- KC Water Services’ filtering systems utilize sand, which polishes the water and cleans it of dirt, debris, and contaminants
- KCMO Water Services boasts three solar-powered buildings
The Program: Getting the Party at the Pumphouse Started
Somehow, between being entertained by the delighful “Antique Pop” stylings of musical duo Victor & Penny, and enjoying the showcase of local food and beverages catered by Feasts of Fancy, there was time for the main event: the speeches. Guests were honored with words from Bob Berkebile, legendary architect and principal of BNIM, Ralph Reid, VP of Corporate Social Responsibility at Sprint, Bill Downey, President and CEO of Kansas City Power & Light, Cindy Circo, Mayor Pro Tem, Kristin Riott, Executive Director of Bridging the Gap, and finally, Bridging the Gap founder Bob Mann.
It was a program filled with powerful words, but perhaps what stuck in my mind the most were the comments from Bob Mann on the reason for choosing the celebration’s location at the Pumphouse, on the Missouri River:
“When we talk about water, it comes home. We can feel the connections, we can see the connections.”
Never has that been more true as the very river that provides us with the basic sustenance of life is also flooding from the recent regular downpours, coming on after a long-term and serious drought.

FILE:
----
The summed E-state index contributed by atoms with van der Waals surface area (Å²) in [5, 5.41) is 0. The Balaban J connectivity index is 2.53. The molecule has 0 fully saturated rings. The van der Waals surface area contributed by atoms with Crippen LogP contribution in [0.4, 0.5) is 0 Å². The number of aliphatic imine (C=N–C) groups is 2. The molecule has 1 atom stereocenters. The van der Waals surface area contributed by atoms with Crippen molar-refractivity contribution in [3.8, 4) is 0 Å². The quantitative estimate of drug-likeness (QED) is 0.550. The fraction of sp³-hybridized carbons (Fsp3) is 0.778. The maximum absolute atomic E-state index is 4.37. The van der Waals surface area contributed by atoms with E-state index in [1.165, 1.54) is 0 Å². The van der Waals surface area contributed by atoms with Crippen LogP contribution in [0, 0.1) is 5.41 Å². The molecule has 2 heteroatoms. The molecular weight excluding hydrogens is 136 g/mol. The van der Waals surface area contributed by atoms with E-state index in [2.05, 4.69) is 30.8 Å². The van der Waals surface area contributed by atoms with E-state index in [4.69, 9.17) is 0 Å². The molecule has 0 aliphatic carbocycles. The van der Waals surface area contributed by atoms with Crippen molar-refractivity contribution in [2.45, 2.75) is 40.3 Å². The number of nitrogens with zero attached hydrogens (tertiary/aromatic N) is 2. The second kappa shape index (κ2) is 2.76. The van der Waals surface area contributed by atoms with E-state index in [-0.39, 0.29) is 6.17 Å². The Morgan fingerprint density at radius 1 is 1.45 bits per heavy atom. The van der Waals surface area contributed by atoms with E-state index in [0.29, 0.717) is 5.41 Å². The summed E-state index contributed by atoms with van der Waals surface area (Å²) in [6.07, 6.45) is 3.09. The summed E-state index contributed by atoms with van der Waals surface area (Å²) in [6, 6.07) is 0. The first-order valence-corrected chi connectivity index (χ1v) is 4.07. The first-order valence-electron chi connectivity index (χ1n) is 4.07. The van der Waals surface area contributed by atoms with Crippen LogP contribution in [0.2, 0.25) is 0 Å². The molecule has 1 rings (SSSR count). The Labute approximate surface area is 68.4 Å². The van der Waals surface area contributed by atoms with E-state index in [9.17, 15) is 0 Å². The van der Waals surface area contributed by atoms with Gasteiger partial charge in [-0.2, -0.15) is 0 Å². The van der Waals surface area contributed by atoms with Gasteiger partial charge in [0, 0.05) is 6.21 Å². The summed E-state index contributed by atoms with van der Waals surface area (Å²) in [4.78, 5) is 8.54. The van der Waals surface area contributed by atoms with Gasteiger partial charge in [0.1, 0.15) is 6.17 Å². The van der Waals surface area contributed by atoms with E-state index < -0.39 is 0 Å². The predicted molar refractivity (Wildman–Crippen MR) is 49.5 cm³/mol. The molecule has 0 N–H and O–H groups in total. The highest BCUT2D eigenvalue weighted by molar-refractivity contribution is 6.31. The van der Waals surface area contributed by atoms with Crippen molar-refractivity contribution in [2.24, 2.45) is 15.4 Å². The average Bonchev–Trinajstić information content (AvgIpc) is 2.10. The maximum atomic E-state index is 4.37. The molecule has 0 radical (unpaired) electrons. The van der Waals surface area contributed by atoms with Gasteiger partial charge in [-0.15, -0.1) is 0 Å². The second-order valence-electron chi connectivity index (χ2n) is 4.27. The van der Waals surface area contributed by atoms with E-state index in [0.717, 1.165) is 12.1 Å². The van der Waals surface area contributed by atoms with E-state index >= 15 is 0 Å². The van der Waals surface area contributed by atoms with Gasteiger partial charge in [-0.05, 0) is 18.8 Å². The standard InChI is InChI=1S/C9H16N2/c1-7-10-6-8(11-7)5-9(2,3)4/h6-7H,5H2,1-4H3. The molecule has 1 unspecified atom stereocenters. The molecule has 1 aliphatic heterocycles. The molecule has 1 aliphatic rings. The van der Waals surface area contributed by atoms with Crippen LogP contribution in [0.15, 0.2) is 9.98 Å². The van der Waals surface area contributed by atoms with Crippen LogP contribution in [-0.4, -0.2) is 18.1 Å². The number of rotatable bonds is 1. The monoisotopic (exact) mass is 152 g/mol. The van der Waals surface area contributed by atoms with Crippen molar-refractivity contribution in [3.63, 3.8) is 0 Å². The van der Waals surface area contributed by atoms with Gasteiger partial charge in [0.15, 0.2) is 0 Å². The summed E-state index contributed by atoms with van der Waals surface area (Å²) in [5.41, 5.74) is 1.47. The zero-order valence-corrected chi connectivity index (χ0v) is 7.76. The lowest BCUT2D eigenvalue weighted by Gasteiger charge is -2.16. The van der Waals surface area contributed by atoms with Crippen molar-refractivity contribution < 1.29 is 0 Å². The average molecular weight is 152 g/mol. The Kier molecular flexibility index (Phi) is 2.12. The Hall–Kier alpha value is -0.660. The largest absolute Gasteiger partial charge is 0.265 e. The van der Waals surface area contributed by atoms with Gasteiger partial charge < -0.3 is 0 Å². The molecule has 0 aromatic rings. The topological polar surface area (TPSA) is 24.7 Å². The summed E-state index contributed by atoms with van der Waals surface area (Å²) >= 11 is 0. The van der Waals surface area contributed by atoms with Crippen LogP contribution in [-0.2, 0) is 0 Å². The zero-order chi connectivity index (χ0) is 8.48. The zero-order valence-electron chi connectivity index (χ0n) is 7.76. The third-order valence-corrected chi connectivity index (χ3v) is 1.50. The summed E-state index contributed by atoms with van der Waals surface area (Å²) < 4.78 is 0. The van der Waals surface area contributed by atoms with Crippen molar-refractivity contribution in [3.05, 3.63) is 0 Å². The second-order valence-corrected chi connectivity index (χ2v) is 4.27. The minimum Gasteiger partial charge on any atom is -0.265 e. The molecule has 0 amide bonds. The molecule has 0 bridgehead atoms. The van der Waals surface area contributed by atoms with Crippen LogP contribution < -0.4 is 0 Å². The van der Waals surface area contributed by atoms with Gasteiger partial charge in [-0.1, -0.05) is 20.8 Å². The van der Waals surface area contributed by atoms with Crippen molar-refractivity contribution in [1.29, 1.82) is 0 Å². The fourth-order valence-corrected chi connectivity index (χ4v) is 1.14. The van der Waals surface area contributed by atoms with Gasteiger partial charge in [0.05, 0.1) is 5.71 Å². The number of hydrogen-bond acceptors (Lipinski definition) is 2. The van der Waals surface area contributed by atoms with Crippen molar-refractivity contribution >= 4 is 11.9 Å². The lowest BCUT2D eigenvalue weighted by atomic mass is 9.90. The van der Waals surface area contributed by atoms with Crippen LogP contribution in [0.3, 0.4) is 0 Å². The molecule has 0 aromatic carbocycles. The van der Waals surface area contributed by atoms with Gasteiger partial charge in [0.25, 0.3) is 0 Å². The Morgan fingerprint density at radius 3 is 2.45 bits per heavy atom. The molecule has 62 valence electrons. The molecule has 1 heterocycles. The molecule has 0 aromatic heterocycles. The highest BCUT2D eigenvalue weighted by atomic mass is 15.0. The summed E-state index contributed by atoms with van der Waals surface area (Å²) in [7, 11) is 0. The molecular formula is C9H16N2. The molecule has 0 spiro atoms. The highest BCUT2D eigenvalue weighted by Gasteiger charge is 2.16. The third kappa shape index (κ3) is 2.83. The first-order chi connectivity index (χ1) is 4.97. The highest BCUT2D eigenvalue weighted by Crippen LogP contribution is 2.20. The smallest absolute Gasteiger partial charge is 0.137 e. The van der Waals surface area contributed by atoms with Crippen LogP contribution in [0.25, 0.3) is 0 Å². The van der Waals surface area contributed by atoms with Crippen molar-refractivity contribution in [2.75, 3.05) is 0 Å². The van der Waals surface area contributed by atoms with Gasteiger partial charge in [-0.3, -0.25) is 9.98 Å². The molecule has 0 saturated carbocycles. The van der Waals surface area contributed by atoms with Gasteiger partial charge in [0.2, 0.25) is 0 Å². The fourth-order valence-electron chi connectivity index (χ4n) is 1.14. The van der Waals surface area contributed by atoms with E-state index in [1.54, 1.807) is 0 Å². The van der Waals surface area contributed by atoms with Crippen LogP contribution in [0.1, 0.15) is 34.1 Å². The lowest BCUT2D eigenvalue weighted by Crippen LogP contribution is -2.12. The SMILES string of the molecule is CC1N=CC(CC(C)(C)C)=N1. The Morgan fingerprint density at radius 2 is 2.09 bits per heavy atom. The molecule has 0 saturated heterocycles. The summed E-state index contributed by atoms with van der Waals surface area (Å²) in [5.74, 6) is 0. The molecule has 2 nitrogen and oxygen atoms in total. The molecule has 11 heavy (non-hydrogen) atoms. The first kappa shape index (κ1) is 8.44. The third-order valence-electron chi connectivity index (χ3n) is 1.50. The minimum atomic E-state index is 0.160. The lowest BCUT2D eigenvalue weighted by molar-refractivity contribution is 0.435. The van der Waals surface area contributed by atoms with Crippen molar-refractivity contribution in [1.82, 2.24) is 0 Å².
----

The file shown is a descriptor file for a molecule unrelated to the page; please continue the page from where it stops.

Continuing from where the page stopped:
We are of water and water connects us all.
A Solar Power Perspective on Water
We even feel the connection to water in solar energy, and here at Brightergy.
Solar power, for instance, uses a minimal amount of water during energy production; what is used is used for cleaning solar panels, which, with the exception of times of drought, can be accomplished with natural rainfall.
In contrast, a coal power plant sends toxins such as mercury and cadmium directly into the air, polluting the water and land around the plant.
And while our water here in Kansas City is of exceptional quality, access to clean water is still a major global issue, and one that solar power can make an impact on.
Using the principle of electrolysis – the chemical process by which water molecules are split or decomposed into their parts (two hydrogen atoms and one oxygen atom, per molecule) – and electrodes suspended in water, attached to gas collection systems, companies are utilizing solar energy to not only purify water for drinking, but store electricity and – bonus – medical-grade oxygen. The Hydra – a “mobile power generator and water purifier” – is just one such product. A student project from Lynn University in Florida, recently selected to compete in a national EPA competition, is another example of the powerful potential for solar-powered clean water.
And one of our own, Commercial Solar Developer John B. Conger, is traveling to Uganda, to work towards implementing solar-powered clean water filters there.
With 1 in 8 people around the world without access to clean drinking water, there’s remarkable potential for positive change.
All in all, Saturday’s event was a celebration of progress that has been made, and of that to come, providing unique access to a fascinating process that – similar to energy – makes life in our city possible, day-in, day-out. Many thanks to Bridging the Gap for their hard work and dedication to environmental education and action.
Interested in more photos from Saturday’s event? Check out our full photo album on Facebook.